The average value of home loans in Western Australia has surpassed $330,000 for the first time, prompting industry claims that the second phase of recovery in Western Australia’s property market is under way.
The average home loan to owner occupiers was $330,990 in December, according to official figures released today by the Australian Bureau of Statistics.
Urban Development Institute of Australia WA chief executive Debra Goostrey said the stats suggest that more existing home owners are active in the market.
“With property listings falling more than 30 per cent and declining selling times, existing home owners now have the confidence that they can sell their property more easily,” Ms Goostrey said.
“Property activity was largely focused at the lower end of the market in 2011/12, as first home buyers entered the market in droves.
“Now with signs of Perth home prices increasing in 2012, the second phase of recovery of the property market is commencing with the return of the middle market.”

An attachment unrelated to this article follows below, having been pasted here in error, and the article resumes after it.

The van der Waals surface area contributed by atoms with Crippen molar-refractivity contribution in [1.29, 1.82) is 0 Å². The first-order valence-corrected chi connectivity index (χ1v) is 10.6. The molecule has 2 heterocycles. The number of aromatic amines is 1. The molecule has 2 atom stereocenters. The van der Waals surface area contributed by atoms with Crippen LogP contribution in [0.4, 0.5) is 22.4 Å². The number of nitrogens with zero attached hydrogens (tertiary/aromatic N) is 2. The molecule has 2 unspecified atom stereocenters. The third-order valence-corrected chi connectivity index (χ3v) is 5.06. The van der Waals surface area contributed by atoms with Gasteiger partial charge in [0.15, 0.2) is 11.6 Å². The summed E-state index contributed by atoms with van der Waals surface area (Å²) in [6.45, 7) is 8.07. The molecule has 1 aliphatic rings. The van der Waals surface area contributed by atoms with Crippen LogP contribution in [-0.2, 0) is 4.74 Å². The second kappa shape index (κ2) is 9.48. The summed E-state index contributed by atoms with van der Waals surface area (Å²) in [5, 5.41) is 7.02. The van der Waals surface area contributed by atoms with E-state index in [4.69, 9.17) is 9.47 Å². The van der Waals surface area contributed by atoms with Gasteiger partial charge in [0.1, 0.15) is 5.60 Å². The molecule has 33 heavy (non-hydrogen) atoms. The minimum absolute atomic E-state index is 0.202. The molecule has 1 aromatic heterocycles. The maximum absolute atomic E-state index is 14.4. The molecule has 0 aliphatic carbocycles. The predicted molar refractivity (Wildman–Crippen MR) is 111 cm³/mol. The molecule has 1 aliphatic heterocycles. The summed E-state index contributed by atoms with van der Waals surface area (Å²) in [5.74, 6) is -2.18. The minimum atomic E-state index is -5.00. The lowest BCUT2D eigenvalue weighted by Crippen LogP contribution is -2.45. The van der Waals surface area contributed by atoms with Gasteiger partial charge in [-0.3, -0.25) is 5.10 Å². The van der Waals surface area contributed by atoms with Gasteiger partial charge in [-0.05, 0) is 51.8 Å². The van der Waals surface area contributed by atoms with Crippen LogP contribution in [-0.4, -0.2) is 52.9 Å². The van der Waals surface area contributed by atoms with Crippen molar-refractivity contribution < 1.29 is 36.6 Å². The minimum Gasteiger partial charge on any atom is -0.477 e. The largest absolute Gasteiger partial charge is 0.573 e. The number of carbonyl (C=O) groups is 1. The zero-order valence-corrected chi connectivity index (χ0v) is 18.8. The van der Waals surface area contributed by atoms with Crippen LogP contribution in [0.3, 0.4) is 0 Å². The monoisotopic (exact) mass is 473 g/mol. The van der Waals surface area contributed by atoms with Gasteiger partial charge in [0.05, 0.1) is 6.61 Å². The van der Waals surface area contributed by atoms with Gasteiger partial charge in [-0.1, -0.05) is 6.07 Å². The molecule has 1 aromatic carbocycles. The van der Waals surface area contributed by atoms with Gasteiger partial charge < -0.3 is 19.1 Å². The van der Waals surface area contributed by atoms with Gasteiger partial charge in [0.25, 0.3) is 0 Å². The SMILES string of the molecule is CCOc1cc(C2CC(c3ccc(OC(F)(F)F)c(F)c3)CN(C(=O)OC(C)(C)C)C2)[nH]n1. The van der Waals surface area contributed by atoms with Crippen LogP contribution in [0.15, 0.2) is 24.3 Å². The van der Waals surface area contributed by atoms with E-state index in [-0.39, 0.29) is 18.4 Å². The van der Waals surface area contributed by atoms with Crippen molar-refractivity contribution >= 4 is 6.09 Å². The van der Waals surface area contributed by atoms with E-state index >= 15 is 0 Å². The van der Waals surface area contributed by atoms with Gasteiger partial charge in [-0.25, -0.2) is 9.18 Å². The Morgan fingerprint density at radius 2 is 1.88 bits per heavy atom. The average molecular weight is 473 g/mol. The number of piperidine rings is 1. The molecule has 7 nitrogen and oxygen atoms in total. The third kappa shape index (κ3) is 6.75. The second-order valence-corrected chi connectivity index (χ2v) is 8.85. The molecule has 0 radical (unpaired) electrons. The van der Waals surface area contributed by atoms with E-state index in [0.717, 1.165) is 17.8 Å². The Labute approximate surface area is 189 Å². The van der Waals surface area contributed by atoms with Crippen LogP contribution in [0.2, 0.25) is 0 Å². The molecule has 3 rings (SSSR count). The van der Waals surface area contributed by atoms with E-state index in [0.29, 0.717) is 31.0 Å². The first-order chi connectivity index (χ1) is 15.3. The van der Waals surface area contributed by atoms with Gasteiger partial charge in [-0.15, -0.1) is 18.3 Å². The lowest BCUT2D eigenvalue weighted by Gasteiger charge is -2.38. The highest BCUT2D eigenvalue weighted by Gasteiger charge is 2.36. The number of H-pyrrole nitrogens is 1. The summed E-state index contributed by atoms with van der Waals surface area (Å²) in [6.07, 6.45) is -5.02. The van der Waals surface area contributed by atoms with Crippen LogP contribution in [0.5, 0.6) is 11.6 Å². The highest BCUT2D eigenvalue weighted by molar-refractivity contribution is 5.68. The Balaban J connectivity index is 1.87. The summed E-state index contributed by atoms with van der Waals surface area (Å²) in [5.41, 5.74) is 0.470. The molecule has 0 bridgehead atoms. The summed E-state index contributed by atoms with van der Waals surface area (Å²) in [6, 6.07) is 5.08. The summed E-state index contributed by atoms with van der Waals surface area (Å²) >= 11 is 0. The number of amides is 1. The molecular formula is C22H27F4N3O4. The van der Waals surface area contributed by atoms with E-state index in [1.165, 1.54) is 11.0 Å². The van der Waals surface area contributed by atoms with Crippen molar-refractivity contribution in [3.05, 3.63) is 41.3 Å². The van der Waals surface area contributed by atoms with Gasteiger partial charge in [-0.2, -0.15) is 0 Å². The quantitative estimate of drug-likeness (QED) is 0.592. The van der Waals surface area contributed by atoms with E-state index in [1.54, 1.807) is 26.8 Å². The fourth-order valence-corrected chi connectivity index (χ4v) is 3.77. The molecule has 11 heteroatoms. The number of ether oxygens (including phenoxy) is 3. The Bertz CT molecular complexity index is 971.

Ms Goostrey said the number of new home loads to upgraders increased by 7 per cent over the second half of 2012.
The national housing finance picture is not as rosy, however, with the number of new home loans decreasing by 1.5 per cent from November to December, the third consecutive monthly fall.
In dollar terms, home loan approvals were down by 2.7 per cent while loans approved for investors dropped by 2.4 per cent, leaving the December total down by 2.6 per cent from November and up by only 0.2 per cent from a year earlier.
The value of loans approvals had risen strongly in September and October, led by a surge in investor loans which ebbed in November and December.
JP Morgan economist Ben Jarman said there was no evidence that the housing construction sector was turning around in a meaningful way, despite four interest rate cuts by the Reserve Bank of Australia in 2012.
"You're also seeing that from the RBA's credit data," he said.
"While the RBA has been talking about getting preliminary signs that the economy is getting a bit of traction in the expected spots as rates come down, it doesn't seem that anything really compelling is really happening.
"Borrowers who are really sensitive to rate adjustments haven't returned to the market in a meaningful way."
One bright spot in the housing finance figures was that loans approved to build new dwellings went up 1.9 per cent in December.
"That's what the RBA wants to see, they want to see people investing in new housing, rather than just turning over existing housing and running up house prices," Mr Jarman said.